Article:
Committee on Transport and Infrastructure
Mr ALISTER HENSKENS ( Ku-ring-gai ) ( 16:00 :41 ): I am happy to speak as Chair of the Committee on Transport and Infrastructure with regard to the report on our inquiry into workplace arrangements for the point to point transport industry, which was published in the House yesterday. In summary, the terms of reference required the committee to look into the operation and impact on the point to point transport industry of chapter 6 of the Industrial Relations Act. From the evidence we heard in the inquiry it seems the point to point transport market is still finding equilibrium. Customers are still changing their preferences between taxis, hire cars and rideshare providers such as Uber. These changes have largely been driven by technological disruption from ridesharing platforms.
Historically, the taxi industry has been heavily regulated not only in the sense of non-licensed carriers having been excluded or limited from competing against taxis and hire cars but also because of other anomalous industrial regulations which were allowed to intrude into the sector. Following the freeing of competition in the market after Parliament passed the Point to Point Transport (Taxis and Hire Vehicles) Act 2016, the inquiry investigated whether other reform is necessary to ensure competitive neutrality in this evolving market. The evidence before the committee disclosed, first, that the point to point transport market consists mainly of taxis, hire cars and rideshare transport sectors, the best known being Uber and GoCatch services.
Currently, chapter 6 of the Industrial Relations Act applies to the taxi and hire car sectors of the point to point transport industry but when the Point to Point Transport (Taxis and Hire Vehicles) Act 2016 will come fully into operation chapter 6 of the Industrial Relations Act will also apply to the rideshare sectors of the industry. Chapter 6 of the Industrial Relations Act and the determination made under it only has limited application. These provisions apply only to drivers who do not own their own vehicles. Seventy per cent of the hire car and almost 100 per cent of the rideshare sectors are unaffected by them. The determination is lawfully avoided by owners ensuring that they do not have the same driver work for more than 40 hours per week. These industrial provisions provide a perverse incentive for casual and not full-time work by drivers and there is no minimum income for drivers currently specified by chapter 6 of the Industrial Relations Act and the determination made under it.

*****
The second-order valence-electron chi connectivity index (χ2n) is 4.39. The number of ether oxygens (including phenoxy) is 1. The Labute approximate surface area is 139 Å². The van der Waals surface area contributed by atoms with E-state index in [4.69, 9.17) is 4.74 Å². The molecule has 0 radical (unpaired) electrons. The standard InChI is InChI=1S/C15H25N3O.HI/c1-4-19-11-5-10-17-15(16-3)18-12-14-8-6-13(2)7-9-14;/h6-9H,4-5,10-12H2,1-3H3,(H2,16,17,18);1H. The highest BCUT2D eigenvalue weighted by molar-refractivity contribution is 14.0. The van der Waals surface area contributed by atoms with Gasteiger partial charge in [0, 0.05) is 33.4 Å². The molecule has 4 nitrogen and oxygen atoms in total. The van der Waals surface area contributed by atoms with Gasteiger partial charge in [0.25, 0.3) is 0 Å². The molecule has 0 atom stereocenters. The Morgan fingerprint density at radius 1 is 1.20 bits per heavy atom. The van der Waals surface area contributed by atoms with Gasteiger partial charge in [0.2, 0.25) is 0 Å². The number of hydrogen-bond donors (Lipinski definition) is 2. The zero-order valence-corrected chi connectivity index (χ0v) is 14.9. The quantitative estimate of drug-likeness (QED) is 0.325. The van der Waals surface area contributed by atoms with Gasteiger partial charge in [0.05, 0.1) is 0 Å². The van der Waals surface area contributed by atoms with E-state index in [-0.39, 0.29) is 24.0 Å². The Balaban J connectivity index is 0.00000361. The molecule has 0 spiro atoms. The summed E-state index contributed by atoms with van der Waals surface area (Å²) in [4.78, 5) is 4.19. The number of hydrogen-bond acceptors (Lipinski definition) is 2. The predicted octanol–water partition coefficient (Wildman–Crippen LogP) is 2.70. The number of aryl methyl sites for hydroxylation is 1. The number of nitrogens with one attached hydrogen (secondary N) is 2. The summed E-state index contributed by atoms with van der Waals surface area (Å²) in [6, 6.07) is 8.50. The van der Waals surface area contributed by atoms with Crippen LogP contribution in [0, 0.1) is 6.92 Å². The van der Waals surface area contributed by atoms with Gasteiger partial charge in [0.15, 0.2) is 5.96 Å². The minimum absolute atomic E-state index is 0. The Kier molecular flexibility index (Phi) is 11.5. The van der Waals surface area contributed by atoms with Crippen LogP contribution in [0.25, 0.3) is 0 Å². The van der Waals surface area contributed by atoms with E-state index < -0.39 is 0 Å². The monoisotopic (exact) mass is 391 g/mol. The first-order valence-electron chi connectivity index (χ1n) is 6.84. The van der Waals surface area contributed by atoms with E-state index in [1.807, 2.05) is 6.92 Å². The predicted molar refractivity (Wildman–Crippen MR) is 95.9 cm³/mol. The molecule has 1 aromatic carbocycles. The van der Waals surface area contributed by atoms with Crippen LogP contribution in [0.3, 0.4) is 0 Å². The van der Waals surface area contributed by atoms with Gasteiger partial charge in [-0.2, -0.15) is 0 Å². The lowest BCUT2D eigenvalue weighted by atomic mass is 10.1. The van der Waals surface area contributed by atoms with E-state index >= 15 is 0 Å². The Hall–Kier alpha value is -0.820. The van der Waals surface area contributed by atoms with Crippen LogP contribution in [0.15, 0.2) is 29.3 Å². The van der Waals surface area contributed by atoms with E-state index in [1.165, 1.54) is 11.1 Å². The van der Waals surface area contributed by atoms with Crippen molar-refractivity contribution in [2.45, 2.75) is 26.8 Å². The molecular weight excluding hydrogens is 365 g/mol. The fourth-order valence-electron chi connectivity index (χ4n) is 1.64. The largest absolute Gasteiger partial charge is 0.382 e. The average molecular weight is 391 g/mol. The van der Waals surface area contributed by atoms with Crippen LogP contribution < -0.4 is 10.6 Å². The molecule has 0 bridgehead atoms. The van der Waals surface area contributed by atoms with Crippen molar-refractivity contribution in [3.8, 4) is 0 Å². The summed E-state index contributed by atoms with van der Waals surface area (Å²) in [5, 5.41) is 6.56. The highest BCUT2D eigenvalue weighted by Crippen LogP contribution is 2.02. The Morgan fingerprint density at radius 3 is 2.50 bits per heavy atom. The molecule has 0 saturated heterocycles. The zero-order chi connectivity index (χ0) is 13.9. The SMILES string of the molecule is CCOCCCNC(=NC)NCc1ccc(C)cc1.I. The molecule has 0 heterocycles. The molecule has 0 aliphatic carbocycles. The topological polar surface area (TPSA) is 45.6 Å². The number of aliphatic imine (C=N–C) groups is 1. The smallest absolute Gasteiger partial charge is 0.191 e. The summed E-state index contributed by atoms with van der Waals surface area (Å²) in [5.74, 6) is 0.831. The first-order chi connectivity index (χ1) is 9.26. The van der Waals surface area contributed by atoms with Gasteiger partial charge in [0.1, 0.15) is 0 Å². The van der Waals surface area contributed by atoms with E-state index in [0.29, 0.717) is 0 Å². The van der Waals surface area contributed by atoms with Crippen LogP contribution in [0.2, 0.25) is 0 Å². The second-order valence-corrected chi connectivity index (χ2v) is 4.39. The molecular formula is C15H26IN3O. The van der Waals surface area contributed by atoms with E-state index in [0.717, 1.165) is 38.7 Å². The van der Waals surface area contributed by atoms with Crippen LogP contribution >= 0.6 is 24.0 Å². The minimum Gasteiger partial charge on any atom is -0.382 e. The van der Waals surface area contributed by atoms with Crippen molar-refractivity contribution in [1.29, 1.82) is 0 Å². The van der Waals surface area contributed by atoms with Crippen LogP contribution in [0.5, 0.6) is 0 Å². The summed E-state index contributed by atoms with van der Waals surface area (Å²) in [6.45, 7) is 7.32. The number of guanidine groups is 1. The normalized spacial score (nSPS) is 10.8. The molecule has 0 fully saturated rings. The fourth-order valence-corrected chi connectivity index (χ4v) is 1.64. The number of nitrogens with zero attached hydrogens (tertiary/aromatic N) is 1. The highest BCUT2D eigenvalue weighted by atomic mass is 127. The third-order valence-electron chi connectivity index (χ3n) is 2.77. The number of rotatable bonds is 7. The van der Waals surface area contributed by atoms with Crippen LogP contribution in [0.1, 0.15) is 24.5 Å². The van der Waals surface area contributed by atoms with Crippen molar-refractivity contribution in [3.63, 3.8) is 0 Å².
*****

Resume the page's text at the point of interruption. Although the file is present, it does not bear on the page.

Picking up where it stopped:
The Federal legislation, the Independent Contractors Act, expressly does not apply to arrangements governed by chapter 6 of the Industrial Relations Act. A repeal of chapter 6 of the Industrial Relations Act insofar as it applies to the point to point transport industry would bring the New South Wales point to point industry under the provisions of the Federal Independent Contractors Act. Therefore, a repeal of chapter 6 of the Industrial Relations Act would not leave drivers unprotected but give them rights to challenge their contracts and the fairness of their arrangements in Federal courts. It is for this reason that the committee made recommendation 1, which is in the following terms:
The Committee recommends that the NSW Government gives consideration to amending section 307 of the Industrial Relations Act 1996 (NSW) to remove contracts of bailment from Chapter 6 and thereby taking those contracts out of the jurisdiction of the Industrial Relations Commission.
It is the committee's opinion that this recommendation ought to be considered by the New South Wales Government in order to ensure competitive neutrality in the industry. The committee also looked into other workplace issues such as dispute resolution and driver fatigue, which resulted in recommendations 2 and 3 that I will not read. I thank the Minister for Transport and Infrastructure, the Hon. Andrew Constance, for requesting that the committee examine the issues, which it did. We were given important work to do and I am grateful for his referral. I also thank my fellow committee members for their dedication and collegiality. It has been my pleasure to chair our meetings and to hear the contributions from my colleagues that resulted in our report. Finally, I thank the Legislative Assembly committee staff for the expertise and professionalism they applied to assisting the committee and me in our work.